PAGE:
I know the last one sounds harsh. God doesn’t desire that any should perish, but we know that they will. There are hearts that will remain hardened and deceived, no matter how they hear the gospel presented. If those people want to leave the church, we need to let them. I think Jesus did.
He prayed to God the Father, “I have revealed you to the ones you gave me from this world. They were always yours. You gave them to me, and they have kept your word. Now they know that everything I have is a gift from you, for I have passed on to them the message you gave me. They accepted it and know that I came from you, and they believe you sent me. My prayer is not for the world, but for those you have given me, because they belong to you.” John 17, NLT
The Church isn’t intended for the whole world. Our claim to being the Church comes from the Father to the Son. The Father has given us to the Son. We know that everything we have, everything we are, is a gift from God the Father to God the Son. We were purchased in As-Is condition.
And there’s some assembly required.
And He is doing that work.
I believe the church in the States, at this moment in history, has been somewhat hijacked again. What began in authenticity and devotion was diverted by our intention to protect the church, and defend God’s name from our own sinful impulses. We forgot only open confession guards us against the exposure of sin. We forgot that His name is always unimpeachable before man, regardless of our behavior (which has always been touched by sin). We forgot that the Church is indestructible. We are now forgetting the Church cannot die or fall impotent, because the source of all life and power has bound the church up in Himself. The question isn’t whether the church is dying, but where she’s going. What is she going to look like now?
We have sinned. We have toiled at our sin. I believe our corporate sin is being addressed now. Should we tremble? Yes. Should we despair? No.
Because as is our soul, our corporate sin, the sins we’ve woven together with each other, are covered in the grace of Jesus. We will be disciplined, and we must repent and change, but this is nothing new to His people. He disciplines whom He loves. We should rejoice at His discipline, uncomfortable and uncertain as it might feel, because it means He tarries with us. He loves us. His discipline isn’t wrathful punishment; it is delicate purification. He will continue the work He began until He completes it, and that work is unstoppable.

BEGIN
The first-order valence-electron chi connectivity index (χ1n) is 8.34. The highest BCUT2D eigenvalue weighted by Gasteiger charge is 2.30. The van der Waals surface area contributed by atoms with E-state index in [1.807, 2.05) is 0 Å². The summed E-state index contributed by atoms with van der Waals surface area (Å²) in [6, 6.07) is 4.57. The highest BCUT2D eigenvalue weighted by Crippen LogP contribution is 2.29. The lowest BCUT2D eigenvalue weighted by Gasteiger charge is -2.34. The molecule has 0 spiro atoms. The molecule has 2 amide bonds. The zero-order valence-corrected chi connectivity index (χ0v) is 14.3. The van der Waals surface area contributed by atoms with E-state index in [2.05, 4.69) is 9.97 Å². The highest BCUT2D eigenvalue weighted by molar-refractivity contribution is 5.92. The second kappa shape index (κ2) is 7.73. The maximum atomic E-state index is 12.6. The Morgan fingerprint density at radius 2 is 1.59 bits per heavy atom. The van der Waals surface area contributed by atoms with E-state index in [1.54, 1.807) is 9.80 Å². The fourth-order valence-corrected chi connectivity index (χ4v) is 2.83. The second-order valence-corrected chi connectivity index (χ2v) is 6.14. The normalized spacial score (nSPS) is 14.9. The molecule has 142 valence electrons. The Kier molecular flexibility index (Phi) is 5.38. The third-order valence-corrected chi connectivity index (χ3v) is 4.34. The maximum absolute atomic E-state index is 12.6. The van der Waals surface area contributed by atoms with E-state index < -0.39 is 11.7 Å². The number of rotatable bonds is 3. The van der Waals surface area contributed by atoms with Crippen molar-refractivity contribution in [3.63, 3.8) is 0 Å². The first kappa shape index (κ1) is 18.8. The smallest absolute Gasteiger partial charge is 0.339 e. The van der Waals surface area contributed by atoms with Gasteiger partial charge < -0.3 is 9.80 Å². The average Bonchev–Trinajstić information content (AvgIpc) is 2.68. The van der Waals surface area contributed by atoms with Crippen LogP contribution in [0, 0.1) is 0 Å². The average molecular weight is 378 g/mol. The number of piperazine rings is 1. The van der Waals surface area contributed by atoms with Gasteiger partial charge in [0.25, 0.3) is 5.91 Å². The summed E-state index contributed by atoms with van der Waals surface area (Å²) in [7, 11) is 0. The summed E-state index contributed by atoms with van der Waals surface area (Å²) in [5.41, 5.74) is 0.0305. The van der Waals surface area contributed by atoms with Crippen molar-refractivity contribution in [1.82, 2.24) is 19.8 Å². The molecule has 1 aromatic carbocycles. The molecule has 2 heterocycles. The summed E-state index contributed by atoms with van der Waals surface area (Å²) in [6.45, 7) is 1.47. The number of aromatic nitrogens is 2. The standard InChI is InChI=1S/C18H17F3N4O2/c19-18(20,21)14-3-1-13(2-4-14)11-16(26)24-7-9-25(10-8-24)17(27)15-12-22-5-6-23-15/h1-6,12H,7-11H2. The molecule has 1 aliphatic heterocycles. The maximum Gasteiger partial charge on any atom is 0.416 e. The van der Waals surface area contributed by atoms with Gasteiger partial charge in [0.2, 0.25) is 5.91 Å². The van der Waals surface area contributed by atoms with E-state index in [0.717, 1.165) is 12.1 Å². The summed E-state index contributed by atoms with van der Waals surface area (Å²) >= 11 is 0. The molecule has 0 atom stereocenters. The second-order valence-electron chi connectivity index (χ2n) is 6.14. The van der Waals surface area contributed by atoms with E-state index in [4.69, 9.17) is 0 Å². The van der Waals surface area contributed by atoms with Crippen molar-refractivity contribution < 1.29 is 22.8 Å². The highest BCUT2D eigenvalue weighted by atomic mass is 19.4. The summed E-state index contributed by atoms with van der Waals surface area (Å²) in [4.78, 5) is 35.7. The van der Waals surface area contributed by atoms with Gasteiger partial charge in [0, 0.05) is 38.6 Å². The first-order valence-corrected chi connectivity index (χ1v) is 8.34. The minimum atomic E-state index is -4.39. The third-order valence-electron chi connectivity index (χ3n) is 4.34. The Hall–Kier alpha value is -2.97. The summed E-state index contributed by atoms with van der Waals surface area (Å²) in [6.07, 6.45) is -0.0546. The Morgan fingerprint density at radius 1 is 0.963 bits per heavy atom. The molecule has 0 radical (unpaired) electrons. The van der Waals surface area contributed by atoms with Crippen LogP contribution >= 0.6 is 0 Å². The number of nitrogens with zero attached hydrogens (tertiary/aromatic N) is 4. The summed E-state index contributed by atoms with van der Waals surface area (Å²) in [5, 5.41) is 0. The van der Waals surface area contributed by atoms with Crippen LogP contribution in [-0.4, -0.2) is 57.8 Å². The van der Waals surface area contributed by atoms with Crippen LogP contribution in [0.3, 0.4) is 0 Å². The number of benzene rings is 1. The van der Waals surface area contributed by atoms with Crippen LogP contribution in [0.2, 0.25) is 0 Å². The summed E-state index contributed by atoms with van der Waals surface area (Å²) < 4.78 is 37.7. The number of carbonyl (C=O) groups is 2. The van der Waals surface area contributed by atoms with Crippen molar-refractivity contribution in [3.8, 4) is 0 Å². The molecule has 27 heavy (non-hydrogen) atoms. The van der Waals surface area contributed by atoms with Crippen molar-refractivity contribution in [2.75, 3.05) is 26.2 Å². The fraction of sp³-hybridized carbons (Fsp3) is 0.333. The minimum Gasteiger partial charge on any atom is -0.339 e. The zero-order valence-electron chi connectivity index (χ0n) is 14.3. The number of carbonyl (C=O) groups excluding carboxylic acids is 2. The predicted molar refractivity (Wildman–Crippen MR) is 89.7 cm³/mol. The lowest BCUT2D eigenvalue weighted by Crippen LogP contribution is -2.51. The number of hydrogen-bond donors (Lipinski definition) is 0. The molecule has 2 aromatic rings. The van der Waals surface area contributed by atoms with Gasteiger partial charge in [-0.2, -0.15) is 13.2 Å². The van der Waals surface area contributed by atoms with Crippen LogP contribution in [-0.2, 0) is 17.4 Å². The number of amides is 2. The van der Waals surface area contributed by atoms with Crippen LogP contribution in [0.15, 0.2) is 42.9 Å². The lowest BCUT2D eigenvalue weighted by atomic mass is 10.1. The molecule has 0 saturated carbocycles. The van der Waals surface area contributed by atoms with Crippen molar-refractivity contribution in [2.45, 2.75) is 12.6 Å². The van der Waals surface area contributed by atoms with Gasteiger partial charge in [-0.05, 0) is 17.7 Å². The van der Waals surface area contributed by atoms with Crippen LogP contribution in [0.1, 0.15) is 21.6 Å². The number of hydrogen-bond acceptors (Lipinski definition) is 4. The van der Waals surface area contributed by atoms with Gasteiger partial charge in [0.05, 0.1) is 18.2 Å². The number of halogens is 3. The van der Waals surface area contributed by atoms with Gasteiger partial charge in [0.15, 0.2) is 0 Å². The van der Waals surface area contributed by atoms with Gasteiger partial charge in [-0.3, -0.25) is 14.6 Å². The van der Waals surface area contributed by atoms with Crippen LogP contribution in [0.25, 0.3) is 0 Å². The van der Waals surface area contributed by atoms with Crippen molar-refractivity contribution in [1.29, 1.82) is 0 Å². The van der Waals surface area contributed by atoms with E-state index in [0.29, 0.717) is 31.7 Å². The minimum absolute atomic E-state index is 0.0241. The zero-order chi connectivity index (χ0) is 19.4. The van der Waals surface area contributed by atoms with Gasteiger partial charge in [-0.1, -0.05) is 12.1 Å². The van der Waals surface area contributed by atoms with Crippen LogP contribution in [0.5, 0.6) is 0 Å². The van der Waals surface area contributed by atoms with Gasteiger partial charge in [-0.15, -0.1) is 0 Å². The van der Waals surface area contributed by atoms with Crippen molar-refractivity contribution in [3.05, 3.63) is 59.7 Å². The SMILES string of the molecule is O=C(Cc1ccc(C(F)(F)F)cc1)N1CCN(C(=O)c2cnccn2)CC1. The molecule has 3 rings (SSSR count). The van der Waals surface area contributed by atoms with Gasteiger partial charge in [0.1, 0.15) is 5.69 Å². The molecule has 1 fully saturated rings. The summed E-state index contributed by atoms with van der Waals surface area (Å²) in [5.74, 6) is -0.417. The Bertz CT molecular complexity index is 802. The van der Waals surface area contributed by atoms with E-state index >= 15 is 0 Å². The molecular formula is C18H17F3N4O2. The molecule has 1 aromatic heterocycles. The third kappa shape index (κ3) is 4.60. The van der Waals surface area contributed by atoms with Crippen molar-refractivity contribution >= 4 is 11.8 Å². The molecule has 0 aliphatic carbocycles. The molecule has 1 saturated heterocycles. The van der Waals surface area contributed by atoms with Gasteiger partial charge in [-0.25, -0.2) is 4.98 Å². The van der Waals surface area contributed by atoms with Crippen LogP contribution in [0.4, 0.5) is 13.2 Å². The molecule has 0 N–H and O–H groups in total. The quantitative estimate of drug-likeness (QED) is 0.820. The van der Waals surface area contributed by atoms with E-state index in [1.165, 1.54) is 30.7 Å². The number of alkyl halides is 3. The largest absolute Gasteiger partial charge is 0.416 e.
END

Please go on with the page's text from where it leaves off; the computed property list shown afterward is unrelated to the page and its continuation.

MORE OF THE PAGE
And nothing is wasted. God redeems even our broken efforts. He will not break the bent reed. He will not extinguish the smoldering wick. Where there is life, there is mess. Where there is effort, there is failure. Where there is law, there is sin. Where there is the Church, there is forgiveness. One day, not here, we will see the fullness of His redemption of our lives after He has sponged off the layers of sin from the surface of our activity.
We should tremble; we should always feel out our salvation in fear and trembling. Our expression of church may be taken out of our hands. We cannot choose what the Church will be. God will guide that. We can choose to submit to Him in humility and say, “Thy Will Be Done.” We can pray, examine our own hearts, and decide if the cost of following Christ is something we can lay down joyfully. We can choose to forgive each other, and slow down. We can choose to sit more, to listen better, to love each other in word and deed. We can choose to look for those He loves still caught on the outside. We can choose to tremble in awe and reverence before the One who holds all these epochs in His capable hands.
We don’t get to decide what the Church is; she doesn’t belong to us. By God’s grace, we may watch Him flesh it out through our humble, grateful obedience. We don’t get to pursue the advancement each of our tiny kingdoms. By God’s grace, we may be part of His great and timeless one. The Church is always His; she always was, and always will be. She is a bride in waiting. She cannot die in His hands. She cannot fade in beauty before her wedding day, nor can she fade after. Imposters may die, and fade away, but their absence will only make her face shine brighter. I don’t know what the church will look like for my children’s children. I only know that when she is tested, as gold in a refiner’s fire, she will be brilliant. I pray, regardless of when and how my children’s children worship together, their expression of church is even purer than mine.
And I love her now, as-is.